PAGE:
The thing Paul didn’t know is that for this kind of position, when I sensed an orientation towards power and self, I always did it this way. I would always suggest that the person come and meet with a senior manager and not me. And if they came and did the interview as I suggested and IF the manager thought the person would fit in, I would also meet with them. This last part remained hidden in our process. I wanted to see how the person would react to not being able to access power.
Here’s why this one point was important to me. We had set up a culture that was oriented towards reaching client objectives (focus on others). We had, explicitly, set up a system where we valued the team (focus on others). We actually had a values statement that said: “we value a focus on getting things done vs. a focus on position and power.”
This man, with his “me energy,” would upset the very delicate ecosystem we’d created. We couldn’t have that. And I wasn’t about to let it happen. I had already weeded out other employees and prospective employees who brought with them a high orientation toward self instead of others. I couldn’t let this man get into the environment.
Now, I want to be clear about one thing. I’m not interested in hiring weak “yes” people, cowering self-deprecating types who will do anything the boss says. It’s actually the opposite. I want strong, independent, powerful people around me, men and women who will contribute greatly to our collective efforts. I want opinionated people around who will tell the truth, debate the point, will not shy away from conflict and will courageously and boldly lead.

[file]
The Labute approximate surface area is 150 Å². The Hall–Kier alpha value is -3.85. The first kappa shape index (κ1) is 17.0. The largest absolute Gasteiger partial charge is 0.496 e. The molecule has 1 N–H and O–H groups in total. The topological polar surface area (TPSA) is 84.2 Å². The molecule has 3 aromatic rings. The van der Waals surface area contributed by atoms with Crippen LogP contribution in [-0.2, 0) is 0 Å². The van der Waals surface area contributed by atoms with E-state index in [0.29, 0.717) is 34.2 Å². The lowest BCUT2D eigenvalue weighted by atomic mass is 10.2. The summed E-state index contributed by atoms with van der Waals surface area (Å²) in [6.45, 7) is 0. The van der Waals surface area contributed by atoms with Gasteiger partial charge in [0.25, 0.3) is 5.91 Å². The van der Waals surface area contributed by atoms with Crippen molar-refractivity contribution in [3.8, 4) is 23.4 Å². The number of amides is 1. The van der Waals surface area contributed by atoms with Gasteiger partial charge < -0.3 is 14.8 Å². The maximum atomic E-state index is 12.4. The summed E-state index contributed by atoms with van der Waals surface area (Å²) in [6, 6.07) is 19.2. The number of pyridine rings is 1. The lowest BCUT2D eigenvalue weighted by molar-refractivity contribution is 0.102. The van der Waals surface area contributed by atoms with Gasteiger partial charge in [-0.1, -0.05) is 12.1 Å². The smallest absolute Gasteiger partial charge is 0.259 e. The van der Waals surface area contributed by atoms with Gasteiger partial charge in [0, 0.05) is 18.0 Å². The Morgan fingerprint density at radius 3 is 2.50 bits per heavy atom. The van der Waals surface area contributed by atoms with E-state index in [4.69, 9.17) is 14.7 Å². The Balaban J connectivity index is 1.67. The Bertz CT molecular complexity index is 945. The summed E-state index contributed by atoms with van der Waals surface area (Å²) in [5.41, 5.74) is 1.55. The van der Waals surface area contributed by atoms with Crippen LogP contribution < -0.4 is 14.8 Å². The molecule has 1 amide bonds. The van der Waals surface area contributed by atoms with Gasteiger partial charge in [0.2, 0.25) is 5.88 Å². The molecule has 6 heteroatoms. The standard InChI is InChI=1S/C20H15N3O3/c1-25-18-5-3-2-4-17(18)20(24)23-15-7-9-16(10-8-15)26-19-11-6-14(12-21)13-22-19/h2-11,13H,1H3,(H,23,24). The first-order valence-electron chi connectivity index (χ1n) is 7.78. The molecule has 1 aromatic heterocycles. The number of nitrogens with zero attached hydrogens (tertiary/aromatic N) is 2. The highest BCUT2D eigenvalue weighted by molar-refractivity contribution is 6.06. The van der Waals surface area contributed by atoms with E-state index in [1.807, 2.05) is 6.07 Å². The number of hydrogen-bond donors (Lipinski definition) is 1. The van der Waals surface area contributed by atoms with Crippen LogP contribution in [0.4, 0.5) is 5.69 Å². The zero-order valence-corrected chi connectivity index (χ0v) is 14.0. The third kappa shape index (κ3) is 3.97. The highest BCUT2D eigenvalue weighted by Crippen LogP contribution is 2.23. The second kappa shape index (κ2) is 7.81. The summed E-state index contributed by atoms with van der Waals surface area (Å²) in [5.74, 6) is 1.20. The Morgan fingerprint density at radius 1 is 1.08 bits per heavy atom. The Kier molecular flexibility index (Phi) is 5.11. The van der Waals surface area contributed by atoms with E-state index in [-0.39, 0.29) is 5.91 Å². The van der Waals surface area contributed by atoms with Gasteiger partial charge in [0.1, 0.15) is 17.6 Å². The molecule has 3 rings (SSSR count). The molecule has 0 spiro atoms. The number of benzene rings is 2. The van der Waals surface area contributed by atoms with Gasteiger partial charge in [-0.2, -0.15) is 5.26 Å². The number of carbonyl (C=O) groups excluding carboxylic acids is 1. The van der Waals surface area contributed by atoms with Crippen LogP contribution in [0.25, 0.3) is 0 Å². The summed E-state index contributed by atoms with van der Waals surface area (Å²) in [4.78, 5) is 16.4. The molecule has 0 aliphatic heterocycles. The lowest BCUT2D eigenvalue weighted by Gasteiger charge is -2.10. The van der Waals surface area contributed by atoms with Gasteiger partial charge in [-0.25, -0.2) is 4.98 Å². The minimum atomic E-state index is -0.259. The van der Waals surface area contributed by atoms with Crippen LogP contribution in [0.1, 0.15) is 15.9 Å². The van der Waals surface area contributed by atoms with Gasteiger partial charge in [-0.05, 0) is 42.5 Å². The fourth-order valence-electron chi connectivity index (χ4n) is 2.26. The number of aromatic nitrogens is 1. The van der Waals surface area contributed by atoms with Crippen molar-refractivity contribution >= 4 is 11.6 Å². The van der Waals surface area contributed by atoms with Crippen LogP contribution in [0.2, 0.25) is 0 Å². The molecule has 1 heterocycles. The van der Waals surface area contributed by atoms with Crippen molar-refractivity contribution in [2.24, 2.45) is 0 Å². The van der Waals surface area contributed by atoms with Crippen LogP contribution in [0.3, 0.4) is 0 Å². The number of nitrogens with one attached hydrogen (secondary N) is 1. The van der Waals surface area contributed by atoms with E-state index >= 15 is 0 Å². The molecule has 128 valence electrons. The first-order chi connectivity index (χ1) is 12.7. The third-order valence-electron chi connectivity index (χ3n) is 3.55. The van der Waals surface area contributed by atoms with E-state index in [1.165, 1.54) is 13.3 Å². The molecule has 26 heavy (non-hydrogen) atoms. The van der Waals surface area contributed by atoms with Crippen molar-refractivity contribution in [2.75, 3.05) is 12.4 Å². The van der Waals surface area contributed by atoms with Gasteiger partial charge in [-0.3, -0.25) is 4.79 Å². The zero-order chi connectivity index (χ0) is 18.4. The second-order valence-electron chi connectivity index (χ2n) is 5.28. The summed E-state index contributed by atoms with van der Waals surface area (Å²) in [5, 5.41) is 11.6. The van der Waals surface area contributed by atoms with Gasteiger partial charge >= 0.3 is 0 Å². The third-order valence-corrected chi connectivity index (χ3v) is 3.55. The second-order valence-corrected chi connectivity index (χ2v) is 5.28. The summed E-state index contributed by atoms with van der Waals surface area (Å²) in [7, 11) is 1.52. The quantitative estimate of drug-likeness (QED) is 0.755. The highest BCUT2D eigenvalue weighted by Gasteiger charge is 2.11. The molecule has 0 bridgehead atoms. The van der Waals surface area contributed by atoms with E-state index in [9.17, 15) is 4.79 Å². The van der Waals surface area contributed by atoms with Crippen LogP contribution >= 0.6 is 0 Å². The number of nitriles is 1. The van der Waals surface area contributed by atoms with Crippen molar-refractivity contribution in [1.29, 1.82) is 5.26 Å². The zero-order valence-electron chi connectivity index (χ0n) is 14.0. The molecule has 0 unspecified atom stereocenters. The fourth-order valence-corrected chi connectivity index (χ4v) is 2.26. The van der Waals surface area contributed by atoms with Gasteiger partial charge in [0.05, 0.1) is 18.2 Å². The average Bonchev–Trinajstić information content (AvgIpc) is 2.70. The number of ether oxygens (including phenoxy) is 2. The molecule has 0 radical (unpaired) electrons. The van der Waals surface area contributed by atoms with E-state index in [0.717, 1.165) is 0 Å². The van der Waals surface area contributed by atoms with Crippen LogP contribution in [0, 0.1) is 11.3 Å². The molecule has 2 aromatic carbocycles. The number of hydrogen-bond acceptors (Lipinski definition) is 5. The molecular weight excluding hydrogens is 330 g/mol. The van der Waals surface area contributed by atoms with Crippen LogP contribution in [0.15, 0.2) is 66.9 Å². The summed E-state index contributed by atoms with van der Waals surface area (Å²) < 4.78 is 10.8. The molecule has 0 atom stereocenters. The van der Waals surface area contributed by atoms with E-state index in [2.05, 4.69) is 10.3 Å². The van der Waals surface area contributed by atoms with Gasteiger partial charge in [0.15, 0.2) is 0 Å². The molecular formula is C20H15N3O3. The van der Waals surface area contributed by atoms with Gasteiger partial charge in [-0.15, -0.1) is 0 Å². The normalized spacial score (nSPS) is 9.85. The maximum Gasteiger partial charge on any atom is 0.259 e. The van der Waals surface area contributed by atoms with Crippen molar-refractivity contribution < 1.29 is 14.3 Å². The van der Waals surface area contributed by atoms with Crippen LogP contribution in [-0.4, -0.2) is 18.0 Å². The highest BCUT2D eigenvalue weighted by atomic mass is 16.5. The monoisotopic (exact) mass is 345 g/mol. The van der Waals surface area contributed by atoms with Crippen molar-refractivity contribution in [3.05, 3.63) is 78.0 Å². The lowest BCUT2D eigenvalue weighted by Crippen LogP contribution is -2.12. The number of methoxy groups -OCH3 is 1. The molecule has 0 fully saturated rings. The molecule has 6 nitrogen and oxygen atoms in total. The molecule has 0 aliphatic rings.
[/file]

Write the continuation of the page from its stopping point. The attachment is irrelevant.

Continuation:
But these people must be others-oriented and use their power to build the client, the group and the team. That’s the difference.
I’ve concluded that a desperate and often frantic grab for power is a clear sign that the person is afraid that others will manage and control them. So to avoid that scenario, they must control and manage everyone and everything around them.
I know about this first-hand, because I’ve struggled with these same fears. My early childhood was filled with other people using their power to hurt me. I’ve had to learn, through many hours of counseling and the good guidance of close friends, that misusing power because of fear is unproductive, impractical and hurtful.
So what does all this mean to you in your major gift journey? Here are a few observations:
- YOU are a powerful person. Yes, you are! You might not feel like it, but that’s likely because you’ve allowed others to make you feel small. Get on a journey to come into your power.